Species group: Mixed Breeds
Other name(s): Rhodesian Labrador
RightPet does not advocate the intentional cross-breeding of purebred dogs. But the reality is that most dogs available for adoption at shelters and rescues are mixed breeds. We think it might be helpful to hear from owners of these mixes to see what traits can be found in these dogs who are desperately needing homes.
The first generation Rhodesian Labrador is a cross between a pure Rhodesian Ridgeback and a pure Labrador Retriever, although subsequent generations may have different proportions of the two breeds in the mix. While the precise traits of a mixed-breed are never guaranteed, the pairing of these two large, energetic breeds is almost certainly going to create a dog that wants to get out and exercise. Couch potatoes need not apply for ownership of this animal.
Appearance / health:
While the appearance of the Labrador Retriever / Rhodesian Ridgeback can vary quite a lot, expect a large, active animal that thrives on exercising with you.
Behavior / temperament:
The personality of a mixed breed can never be guaranteed. In the ideal world, the lovable Labrador and the determined Ridgeback would donate the genes for a truly superior pet. In the real world, you will want to be sure you have time and the experience required to train and socialize this large, active dog. If you're too busy, you could have an escape artist or a destructive chewer on your hands.
• Saved my Rhodesian Ridgeback/Lab from almost certain death
She was originally adopted from a rescue in New Orleans. A two and a half year old Rhodesian Ridgeback/Lab mix, she spent the first year and a half of her life with a lady whom apparently married a man that abused her and the dog. Baby got out of her yard and was hit and dragged by a car. She learned not to like strangers. When her recent humans first met her, she ran up and jumped and barked. The lady of the house thought she was going to bite her. She did the same thing to her husband when they first brought her home. She barked at them and tried to bite other peoples' hands as well. They contacted me to ask for help rehabilitating Baby. We spoke numerous times by phone and email and I taught them how to be solid leaders as the Rhodesian is known to be a very outgoing hunter of lions by genetic make-up, reserved and often put off, even aggressive with strangers. These are great traits in a watch dog, not so good in a pet. I taught them that a weak or mild mannered human will have a hard time controlling this breed, and may actually lead to furthering the aggressive nature with other dogs as well as humans. They should never be treated as humans, as some do with smaller dogs. Rhodesians are not recommended for less than solid, assertive, firm but fair, consistent leaders. They must be given rules to follow. Not a dog for beginners. The humans began to have reservations about whether they were the best ‘parents’ for this breed and verbalized that.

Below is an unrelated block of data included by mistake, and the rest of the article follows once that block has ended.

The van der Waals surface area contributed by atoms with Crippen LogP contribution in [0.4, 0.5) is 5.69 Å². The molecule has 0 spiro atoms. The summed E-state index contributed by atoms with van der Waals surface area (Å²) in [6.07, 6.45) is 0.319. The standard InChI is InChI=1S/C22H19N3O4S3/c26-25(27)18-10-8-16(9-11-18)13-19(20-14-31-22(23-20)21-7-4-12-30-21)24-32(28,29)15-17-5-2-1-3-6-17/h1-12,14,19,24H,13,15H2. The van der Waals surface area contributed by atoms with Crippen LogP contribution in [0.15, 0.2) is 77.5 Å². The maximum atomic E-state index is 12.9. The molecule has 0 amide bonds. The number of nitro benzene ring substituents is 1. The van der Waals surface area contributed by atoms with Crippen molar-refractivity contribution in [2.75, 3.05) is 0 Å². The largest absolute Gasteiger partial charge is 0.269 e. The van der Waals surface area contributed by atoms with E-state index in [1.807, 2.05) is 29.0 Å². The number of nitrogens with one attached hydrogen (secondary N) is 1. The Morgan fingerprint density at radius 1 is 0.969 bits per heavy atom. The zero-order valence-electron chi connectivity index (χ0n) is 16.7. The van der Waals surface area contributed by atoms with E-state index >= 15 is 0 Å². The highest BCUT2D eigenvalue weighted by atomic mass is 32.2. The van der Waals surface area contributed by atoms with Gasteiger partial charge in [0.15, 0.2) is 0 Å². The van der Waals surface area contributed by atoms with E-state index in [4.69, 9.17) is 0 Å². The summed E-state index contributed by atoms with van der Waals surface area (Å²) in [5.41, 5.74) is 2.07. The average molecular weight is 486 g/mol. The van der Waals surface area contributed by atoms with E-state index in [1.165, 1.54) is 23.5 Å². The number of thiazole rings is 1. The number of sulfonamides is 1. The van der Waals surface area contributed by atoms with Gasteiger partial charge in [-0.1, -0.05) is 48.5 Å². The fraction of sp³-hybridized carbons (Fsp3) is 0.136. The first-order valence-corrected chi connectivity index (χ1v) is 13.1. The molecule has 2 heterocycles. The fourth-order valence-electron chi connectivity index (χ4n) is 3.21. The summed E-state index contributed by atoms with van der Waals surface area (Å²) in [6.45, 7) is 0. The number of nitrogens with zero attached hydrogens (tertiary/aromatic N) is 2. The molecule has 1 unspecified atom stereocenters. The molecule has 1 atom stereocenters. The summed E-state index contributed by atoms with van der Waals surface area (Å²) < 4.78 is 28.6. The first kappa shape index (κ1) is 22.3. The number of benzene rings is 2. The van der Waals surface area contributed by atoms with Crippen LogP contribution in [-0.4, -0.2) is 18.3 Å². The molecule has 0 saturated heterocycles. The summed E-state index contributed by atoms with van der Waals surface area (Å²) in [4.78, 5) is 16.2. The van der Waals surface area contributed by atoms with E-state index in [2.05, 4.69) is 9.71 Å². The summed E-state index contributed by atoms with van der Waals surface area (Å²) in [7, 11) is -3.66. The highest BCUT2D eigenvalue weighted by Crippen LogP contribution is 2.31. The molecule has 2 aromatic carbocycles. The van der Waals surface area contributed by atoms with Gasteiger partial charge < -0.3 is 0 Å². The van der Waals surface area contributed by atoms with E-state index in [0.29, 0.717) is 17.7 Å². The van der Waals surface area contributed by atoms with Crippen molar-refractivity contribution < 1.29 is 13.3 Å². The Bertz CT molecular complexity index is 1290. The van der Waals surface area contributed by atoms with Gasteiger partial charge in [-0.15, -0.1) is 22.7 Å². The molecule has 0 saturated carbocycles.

During our behavior therapy discussions the couple learned that the lady had developed mold toxicity, and they had to move out of their home immediately, and get rid of all of their possessions, including their dogs. Baby was such a challenge that local shelters would either not take her, or she would go directly onto a euthanasia list. They were devastated. They contacted me asking if I could help find a way to get her to the death row dog rescue I am associated with. I told them that I could try to find transport for her, but that it often takes a few weeks to do so. Baby had two weeks before she would be put down. The couple asked if there was any way that I could come get her in St. Louis, and offered to send money to cover the trip. Shortly, I was on the road from Denver to Missouri to save Baby. She was placed into a foster home where they could hold her until I arrived. The fosters reported the exact same behavior of barking, lunging, trying to bite.